Hilma af Klint is born on October 26 at Karlbergs slott (Karlberg Palace) in Stockholm to Captain Fredrik Victor af Klint and Mathilda Sontag. She is the fourth of five children.
The family moves to Norrtullsgatan in Stockholm. They spend their summers at the family estate, Hanmora, on the island of Adelsö in Lake Mälaren. Hilma af Klint attends the Normalskola för flickor (General School for Girls).
She participates in séances.
Hilma af Klint attends the Tekniska skolan (Technical School) and classes in portrait painting. Her sister Hermina dies and the loss spurs on Hilma af Klint’s interest in religion and spiritualism.
She attends the Royal Academy of Fine Arts. Her teachers include Georg von Rosen and August Malmström. Hilma af Klint graduates with honors from the Academy.
The Art Academy places a studio at Hamngatan 5 at the disposal of Hilma af Klint and two other artists. She paints portraits and landscapes in a naturalist style.
Hilma af Klint regularly attends spiritual meetings with four female friends. The group call themselves “The Five”. During their séances, they make contact with so called “high masters”. The Five begin to document their experiences in notebooks. The group also practices automatic writing and drawing, which means writing and drawing without consciously guiding the movement of the pen on the paper.
Her father dies. Together with her mother, Hilma af Klint moves to Brahegatan 52 in Stockholm.
During a séance, she is told that she will be commissioned to make paintings on the astral plane. Her works are to represent the immortal aspects of man.
She starts working on The Paintings for the Temple, which will comprise several different series and groups of paintings on various themes. The first, preparatory group is called Primordial Chaos and consists of twenty-six fairly small pictures. According to Hilma af Klint, these paintings are created mediumistically, that is, under the guidance of a high master. Her work is kept secret and shown only to a chosen few.
In order to take better care of her blind mother, Hilma af Klint gives up her studio on Hamngatan in early summer and moves into a study in the building on Brahegatan. A four-year pause in her work on The Paintings for the Temple begins. During this period, she also refrains from painting naturalist works, with the exception of a portrait in 1910.
Hilma af Klint’s early naturalist paintings are exhibited by the Föreningen Svenska Konstnärinnor (Association of Swedish Women Artists) at the Royal Academy of Fine Arts in Stockholm.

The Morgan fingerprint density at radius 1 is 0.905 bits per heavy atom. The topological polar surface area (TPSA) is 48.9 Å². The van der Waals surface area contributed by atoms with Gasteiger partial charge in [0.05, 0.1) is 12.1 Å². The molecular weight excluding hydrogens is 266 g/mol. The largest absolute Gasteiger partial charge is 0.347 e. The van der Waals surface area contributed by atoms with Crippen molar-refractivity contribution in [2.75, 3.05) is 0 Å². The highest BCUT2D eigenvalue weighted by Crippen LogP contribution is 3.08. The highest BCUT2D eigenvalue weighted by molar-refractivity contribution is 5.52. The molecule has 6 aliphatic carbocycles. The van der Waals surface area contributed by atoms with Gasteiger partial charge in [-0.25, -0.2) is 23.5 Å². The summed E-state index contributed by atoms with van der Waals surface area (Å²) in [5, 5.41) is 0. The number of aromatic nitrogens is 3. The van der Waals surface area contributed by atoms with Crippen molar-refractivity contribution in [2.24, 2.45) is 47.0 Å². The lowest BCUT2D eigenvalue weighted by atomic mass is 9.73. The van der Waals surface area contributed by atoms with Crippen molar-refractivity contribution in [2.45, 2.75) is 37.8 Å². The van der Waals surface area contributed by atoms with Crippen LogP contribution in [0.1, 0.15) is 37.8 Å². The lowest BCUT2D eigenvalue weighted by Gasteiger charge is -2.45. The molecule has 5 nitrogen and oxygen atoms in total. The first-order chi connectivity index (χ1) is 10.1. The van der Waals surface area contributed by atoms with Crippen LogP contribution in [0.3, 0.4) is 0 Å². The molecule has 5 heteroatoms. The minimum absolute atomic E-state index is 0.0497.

Together with friends, Hilma af Klint rents Villa Furuheim on the island of Munsö in Lake Mälaren.
She resumes work on The Paintings for the Temple. Several new series and groups are painted under the influence of spirits, but her work is significantly more independent than it had been previously. These works include The Swan and The Dove groups.
In June, she participates in the congress of the Theosophical Society in Stockholm.
She shows naturalist paintings at the Baltic Exhibition in Malmö. Artists from the Nordic and Baltic countries, Germany, and Russia participate in the show. The Russian section features works by Wassily Kandinsky.
Hilma af Klint concludes The Paintings for the Temple with the three large Altarpieces.
She continues creating metaphysical pictures. Her approach is now more independent. She paints the Parsifal series. Construction work begins at Furuheim on Munsö for a studio for Hilma af Klint’s paintings.
She paints the geometrically abstract Atom series, in which her strong interest in the natural sciences is palpable. Hilma af Klint also dictates her thoughts on spiritual. When the text is transcribed, it comprises 1,240 typewritten pages.
She moves to Furuheim with her mother.
Her mother dies. An intensely creative year begins. Hilma af Klint moves to Helsingborg with Thomasine Andersson, who had been her mother’s nurse. She joins the Anthroposophical Society. In the fall, they visit Dornach in Switzerland, where Hilma af Klint meets Rudolf Steiner (1861-1925), the founder of the Anthroposophical society. After her first trip to Dornach she stops painting for more than a year and subsequently gives up geometric abstraction. After this hiatus, she paints predominantly water-colors and strives to allow the colors to generate the subject matter.
She spends long periods in Dornach, studying anthroposophy and attending many of Rudolf Steiner’s lectures. There are no paintings or notes dating from the period 1925 to 1930.
She lives at Skolgatan 17 in Uppsala.
She moves to Grönegatan 28 in Lund.
She moves to live with her cousin Hedvig af Klint in Djursholm. She leaves her artistic estate, comprising more than 1,000 works and just over 125 notebooks, to her nephew, Erik af Klint. Hilma af Klint does not want it to be shown until at least twenty years after her death.